Iwi still struggle for legal recognition, a decade after foreshore and seabed legislation replaced

Mohaka Beach, near Wairoa, has been constantly raided over the years for the not-so-secret ingredient to a good hangi – stones.

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Ngāti Pāhauwera has been one of the few iwi able to move through the complex process. Source: 1 NEWS

Toro Waaka grew up here and remembers how easy it used to be to find them.

"A lot of them come from the Lake Taupō eruption and they roll down the river, all the rubbish ones fall to bits and only the good ones end up here," he says. 

"People all around the coast, they come here to get hangi stones because they don't explode, they don't crack.

Hangi stones are on many visitors' takeaway menus here, but something else is brewing.

It's been a decade since the controversial foreshore and seabed legislation was replaced by a new law, the Marine and Coastal Area Act.

But in that time barely any hapū or tribes have been successful in having their customary rights recognised.

One South Island whanau has been awarded Customary Marine Title by the High Court whilst Ngāti Porou struck a deal with the Government just this year.

But other than that, the pickings are slim. 

Another North Island tribe, Whakatōhea, is waiting for its court judgement whilst Ngāti Pāhauwera, which Waaka leads, is currently in the High Court over the issue.

The Hawke's Bay iwi is asking the court to confirm its interests.

It's asked for recognition of its rights such as enforcing the practice of rāhui after drownings, where fishing is banned until tapu is lifted.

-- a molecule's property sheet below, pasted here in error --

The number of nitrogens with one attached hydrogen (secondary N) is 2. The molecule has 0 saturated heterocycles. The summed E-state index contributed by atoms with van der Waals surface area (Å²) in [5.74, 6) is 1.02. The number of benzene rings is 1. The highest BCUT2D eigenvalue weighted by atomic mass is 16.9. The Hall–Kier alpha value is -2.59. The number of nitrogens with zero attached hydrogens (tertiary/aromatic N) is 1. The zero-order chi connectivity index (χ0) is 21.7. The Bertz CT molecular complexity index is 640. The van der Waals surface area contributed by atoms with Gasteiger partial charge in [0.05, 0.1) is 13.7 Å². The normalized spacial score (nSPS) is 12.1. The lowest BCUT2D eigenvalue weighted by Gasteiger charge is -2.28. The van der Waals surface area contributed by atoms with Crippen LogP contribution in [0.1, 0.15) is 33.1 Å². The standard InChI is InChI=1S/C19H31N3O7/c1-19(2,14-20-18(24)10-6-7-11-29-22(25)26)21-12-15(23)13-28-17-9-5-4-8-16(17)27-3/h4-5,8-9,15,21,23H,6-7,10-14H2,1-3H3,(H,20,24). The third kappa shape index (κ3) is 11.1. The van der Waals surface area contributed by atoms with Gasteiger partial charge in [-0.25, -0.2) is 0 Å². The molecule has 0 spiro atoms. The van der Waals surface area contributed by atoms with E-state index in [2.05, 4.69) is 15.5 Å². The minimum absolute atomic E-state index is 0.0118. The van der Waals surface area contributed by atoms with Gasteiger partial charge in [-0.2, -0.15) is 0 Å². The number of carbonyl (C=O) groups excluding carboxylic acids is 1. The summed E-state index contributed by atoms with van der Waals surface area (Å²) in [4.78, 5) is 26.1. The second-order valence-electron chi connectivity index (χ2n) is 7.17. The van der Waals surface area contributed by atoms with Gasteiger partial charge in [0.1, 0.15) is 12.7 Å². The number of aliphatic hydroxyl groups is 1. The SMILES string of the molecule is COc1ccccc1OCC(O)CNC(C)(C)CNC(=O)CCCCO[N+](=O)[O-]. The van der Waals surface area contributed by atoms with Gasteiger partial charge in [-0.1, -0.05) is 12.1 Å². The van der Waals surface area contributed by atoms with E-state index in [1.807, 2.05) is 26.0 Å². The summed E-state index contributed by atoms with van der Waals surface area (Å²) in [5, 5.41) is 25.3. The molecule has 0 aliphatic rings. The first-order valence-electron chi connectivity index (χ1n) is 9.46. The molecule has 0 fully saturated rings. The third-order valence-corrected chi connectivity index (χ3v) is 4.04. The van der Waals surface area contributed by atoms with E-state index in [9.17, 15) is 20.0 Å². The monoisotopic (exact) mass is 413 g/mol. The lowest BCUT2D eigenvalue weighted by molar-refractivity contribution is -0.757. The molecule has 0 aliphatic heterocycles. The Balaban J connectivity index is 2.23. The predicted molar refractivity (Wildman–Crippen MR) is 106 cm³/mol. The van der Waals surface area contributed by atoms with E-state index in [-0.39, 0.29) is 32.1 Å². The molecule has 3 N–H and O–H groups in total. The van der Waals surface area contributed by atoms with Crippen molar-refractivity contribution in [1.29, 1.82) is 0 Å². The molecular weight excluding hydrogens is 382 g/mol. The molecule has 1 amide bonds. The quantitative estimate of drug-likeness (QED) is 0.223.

"If you put a rāhui on and some people come here and ignore it, the only option you have is to let the air out of their tyres, beat them up or something like that," Waaka says. 

"We don't want to go through that, the law should be the law – our law. It's about our consent."

Treaty Negotiations Minister Andrew Little apologised for Labour's introduction of the original Foreshore and Seabed Act back in 2009.

He told 1 NEWS the problem now was the weight of applications that both the Government and court had received by whanau, hapū and iwi groups for recognition of their rights.

All up, more than 500 have been received.

"The challenge has been how to process all of those applications," Little says.

The Māori Party was born out of opposition to the legislation. Co-leader Debbie Ngarewa-Packer said her own iwi had been told it had to wait until 2030.

She says the issue hasn't been resourced by the Government.

"I think they're hoping that we'll suffer from what they suffer from which is amnesia and it'll get too hard."

Meanwhile, Waaka says his tribe is in for the long haul.

"We're going to keep at it, to make sure that we maintain our environment, our tikanga over things we consider to be the taonga of our iwi."